SYDNEY, May 1 — A damning report into Commonwealth Bank of Australia says its financial success “dulled the senses” and engendered complacency in addressing risks such as its systemic breaches of anti-money laundering laws.
Insular attitudes, a lack of intellectual curiosity, inadequate board oversight and a pay framework that had “little sting” for senior staff at the nation’s largest lender created a culture where the focus was on process rather than outcomes, according to the report, which was commissioned by the banking regulator in the wake of the money-laundering scandal.
“A widespread sense of complacency has run through Commonwealth Bank, from the top down,” the inquiry found. “Commonwealth Bank turned a tin ear to external voices and community expectations about fair treatment.”
The scathing report piles further woe on Australia’s banking industry, which is grappling with the fallout from an inquiry into misconduct in the sector.
The probe has uncovered a litany of wrongdoing, from lying to regulators, falsifying documents and taking bribes, to extracting fees from customers long since dead.
The revelations have hit shares of the banks, as investors price in the potential for tougher regulation and higher compliance costs.
“Whilst it’s targeting Commonwealth Bank, the other major banks will do well to heed the comments and look themselves in the mirror,” said Daniel Smith, Australian head of CGI Glass Lewis, the governance analysis and proxy voting firm.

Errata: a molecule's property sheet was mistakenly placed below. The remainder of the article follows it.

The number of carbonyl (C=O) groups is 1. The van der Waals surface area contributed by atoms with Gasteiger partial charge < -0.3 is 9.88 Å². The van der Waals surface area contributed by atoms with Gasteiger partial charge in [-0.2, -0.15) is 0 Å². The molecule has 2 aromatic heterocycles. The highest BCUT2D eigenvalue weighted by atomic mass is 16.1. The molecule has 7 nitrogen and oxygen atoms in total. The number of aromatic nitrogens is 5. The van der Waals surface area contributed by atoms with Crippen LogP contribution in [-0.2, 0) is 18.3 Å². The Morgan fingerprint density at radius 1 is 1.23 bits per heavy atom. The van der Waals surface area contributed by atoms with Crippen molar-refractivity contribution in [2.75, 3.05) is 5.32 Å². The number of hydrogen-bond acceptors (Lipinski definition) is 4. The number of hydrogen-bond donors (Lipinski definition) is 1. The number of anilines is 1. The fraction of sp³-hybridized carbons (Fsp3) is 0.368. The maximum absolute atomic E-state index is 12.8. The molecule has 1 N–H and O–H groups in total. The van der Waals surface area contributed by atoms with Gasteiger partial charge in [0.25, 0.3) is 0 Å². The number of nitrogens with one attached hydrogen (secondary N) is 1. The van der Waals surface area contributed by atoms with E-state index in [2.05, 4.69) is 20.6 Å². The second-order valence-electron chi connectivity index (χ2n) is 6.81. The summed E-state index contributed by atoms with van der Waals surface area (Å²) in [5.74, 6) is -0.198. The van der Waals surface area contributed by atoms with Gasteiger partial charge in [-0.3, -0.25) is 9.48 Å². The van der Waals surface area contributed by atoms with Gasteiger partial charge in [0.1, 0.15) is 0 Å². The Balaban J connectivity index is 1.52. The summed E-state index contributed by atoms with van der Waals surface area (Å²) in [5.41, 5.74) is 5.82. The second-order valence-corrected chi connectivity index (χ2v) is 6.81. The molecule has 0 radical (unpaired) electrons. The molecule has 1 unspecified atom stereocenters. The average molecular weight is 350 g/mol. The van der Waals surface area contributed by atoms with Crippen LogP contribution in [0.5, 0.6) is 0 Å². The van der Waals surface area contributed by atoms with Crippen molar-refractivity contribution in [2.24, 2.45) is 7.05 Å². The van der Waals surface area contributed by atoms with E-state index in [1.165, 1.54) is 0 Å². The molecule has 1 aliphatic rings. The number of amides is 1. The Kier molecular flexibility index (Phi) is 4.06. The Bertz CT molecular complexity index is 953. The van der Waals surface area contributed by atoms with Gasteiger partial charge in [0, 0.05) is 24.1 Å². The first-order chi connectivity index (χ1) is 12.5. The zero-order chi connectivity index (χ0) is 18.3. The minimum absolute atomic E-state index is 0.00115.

“The banks can’t afford complacency on culture and conduct.”
In the only financial sanction, the Australian Prudential Regulation Authority has applied a A$1 billion (RM2.95 million) add-on to Commonwealth Bank’s minimum capital requirements, it said in a statement today.
The lender will also appoint an independent reviewer to report on its progress in fixing flaws.
The bank has also been battered by a succession of allegations about its mistreatment of customers, from giving poor financial advice to failing to honor insurance claims.
The report was critical of the bank’s tardy response to such issues, saying that a “slow, legalistic and reactive, at times dismissive, culture also characterized many of Commonwealth Bank’s dealings with regulators”.
There needs to be an “injection into Commonwealth Bank’s DNA of the ‘should we?’ question in relation to all dealings with and decisions on customers,” the report says.
Commonwealth Bank shares rose 0.7 per cent in early Sydney trading. The stock has slumped 14 per cent since the scandal broke in August, as investors price in the potential cost of penalties and the likelihood of more regulation.
The report is another headache for new chief executive officer Matt Comyn, who is already dealing with the fallout from the inquiry into financial system misconduct, accusations the bank manipulated a benchmark interest rate and facing class action lawsuits, after succeeding Ian Narev last month.
“It’s confronting to read,” Comyn said in a statement.
“We have embraced the report as a critical but fair assessment of the issues facing us and we will act on its recommendations.” Comyn said he won’t take his short-term bonus this year.
The report should be a “wake-up call” for board members in companies across the nation, Treasurer Scott Morrison said.
“It is up to these institutions to step up, to ensure they never see these things happen in their organization again.” — Bloomberg